I hope the media treat Hyra as more than a curiosity, and I hope he fares well enough in the opinion polls to warrant inclusion in the major candidate debates. That would make the debates worth watching!

Update: Bart Hinkle, the Times-Dispatch libertarian editorial page editor, writes favorably about Hyra here.

Campaign Contributions and Selective Indignation

Steve Nash, author of “Virginia Climate Fever,” is on a crusade against Dominion Energy, electric utilities, the coal industry and other corporate special interests that donate vast sums of money to Virginia politicians. He has been submitting op-eds to newspapers around the state taking Dominion and Appalachian Power to task for their outsized campaign contributions.

Writing most recently in the (Lynchburg) News & Advance, Steve asks:

So whether you’re conservative, green, libertarian or liberal, here’s the question: Can your legislator explain why it’s OK to accept “donations” from the two power companies and still cast votes on legislation that affects not only their profits, but also our electric bills and, crucially, our environment? For that matter, why is it legitimate to take money from any corporate interests who also have legislative needs that should not pre-empt the public interest?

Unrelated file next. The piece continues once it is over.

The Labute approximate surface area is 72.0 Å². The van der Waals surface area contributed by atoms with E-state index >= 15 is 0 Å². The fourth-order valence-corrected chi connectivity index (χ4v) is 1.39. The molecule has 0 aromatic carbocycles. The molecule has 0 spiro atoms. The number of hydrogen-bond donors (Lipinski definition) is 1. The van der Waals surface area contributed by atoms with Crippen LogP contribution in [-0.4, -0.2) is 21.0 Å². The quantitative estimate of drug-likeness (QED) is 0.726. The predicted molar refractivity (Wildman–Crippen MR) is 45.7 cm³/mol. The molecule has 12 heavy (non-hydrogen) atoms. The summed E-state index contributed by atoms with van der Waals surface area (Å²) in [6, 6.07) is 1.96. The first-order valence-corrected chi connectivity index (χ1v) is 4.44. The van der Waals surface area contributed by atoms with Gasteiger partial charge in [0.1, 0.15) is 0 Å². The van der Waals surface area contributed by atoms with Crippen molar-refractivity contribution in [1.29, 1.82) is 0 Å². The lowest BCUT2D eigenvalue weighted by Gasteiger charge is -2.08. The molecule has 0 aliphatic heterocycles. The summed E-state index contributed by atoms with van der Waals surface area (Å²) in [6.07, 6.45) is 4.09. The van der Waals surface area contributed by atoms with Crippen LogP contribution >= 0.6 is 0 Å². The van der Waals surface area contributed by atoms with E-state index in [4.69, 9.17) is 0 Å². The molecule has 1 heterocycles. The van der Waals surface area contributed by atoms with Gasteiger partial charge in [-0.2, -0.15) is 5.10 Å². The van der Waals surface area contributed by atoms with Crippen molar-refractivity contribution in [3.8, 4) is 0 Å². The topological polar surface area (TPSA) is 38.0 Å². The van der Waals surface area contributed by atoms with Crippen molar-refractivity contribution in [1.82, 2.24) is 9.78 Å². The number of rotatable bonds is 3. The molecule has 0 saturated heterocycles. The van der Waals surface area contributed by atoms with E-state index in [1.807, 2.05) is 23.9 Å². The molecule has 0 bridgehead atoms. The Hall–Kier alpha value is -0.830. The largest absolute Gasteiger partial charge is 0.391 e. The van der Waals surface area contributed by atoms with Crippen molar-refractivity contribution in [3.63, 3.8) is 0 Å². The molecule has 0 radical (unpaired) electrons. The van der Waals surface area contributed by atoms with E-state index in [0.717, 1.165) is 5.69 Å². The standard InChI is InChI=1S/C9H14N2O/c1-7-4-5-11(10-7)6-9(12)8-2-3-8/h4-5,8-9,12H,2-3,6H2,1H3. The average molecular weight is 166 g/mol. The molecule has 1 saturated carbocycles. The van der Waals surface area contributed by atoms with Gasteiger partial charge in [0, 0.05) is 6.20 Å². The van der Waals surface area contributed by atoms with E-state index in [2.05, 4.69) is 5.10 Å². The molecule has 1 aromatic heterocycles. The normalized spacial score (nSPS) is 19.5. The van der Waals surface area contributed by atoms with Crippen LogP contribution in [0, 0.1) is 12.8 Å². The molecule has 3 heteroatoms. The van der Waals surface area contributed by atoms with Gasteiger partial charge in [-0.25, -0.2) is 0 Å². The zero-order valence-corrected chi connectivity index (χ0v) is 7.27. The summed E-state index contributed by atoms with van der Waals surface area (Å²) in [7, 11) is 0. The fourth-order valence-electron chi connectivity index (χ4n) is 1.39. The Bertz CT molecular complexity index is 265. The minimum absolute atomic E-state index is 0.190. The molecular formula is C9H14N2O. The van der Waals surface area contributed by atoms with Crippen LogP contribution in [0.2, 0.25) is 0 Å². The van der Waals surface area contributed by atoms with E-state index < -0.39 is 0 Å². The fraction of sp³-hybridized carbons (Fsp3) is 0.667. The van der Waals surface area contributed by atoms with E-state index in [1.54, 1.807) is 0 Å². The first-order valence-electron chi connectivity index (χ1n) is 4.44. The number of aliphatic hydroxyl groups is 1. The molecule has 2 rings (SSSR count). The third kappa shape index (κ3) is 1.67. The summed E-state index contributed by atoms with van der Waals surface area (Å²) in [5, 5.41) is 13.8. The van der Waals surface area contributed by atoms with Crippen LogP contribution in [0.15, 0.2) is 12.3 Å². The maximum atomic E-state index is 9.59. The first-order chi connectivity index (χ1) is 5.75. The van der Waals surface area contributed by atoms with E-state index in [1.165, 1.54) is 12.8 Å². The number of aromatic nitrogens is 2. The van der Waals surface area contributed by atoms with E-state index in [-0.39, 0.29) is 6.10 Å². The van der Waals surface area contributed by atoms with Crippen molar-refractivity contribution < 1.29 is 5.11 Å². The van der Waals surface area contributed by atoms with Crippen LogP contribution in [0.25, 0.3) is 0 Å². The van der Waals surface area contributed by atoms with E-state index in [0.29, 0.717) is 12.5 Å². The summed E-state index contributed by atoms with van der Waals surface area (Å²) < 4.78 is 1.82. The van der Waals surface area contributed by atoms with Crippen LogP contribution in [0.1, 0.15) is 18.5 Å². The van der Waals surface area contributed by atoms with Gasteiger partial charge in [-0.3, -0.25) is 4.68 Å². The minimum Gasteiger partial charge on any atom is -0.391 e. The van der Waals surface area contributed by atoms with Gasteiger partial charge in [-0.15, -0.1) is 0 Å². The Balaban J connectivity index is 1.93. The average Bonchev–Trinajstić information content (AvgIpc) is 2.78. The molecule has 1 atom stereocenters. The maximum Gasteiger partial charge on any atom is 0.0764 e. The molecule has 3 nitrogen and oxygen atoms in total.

Now, Steve is a very close friend of mine, and we debate issues like this with regularity. One of the things that I love about Steve is that, although he is tenacious in his beliefs, he does make an effort to understand the other side of the argument. He engages in reasoned, gentlemanly discussion rather than resorting to change-the-subject evasions and ad hominem attacks. I will endeavor to engage Steve’s arguments in the same generous spirit.

It is an article of faith on the left that the coal and electric-power industries, and Dominion most of all, are fending off worthy environmentalist legislation by buying legislators’ loyalties. Dominion, as Steve points out, has given more than $7.4 million to legislators of both parties since 2016 — $826,000 in 2016-17 alone. The company is Virginia’s top donor. And it doesn’t hand out the money in a spirit of charity and good will. Like everyone else, Dominion gives money because it hopes to get something in return — access, if not legislators’ votes.

As Steve writes: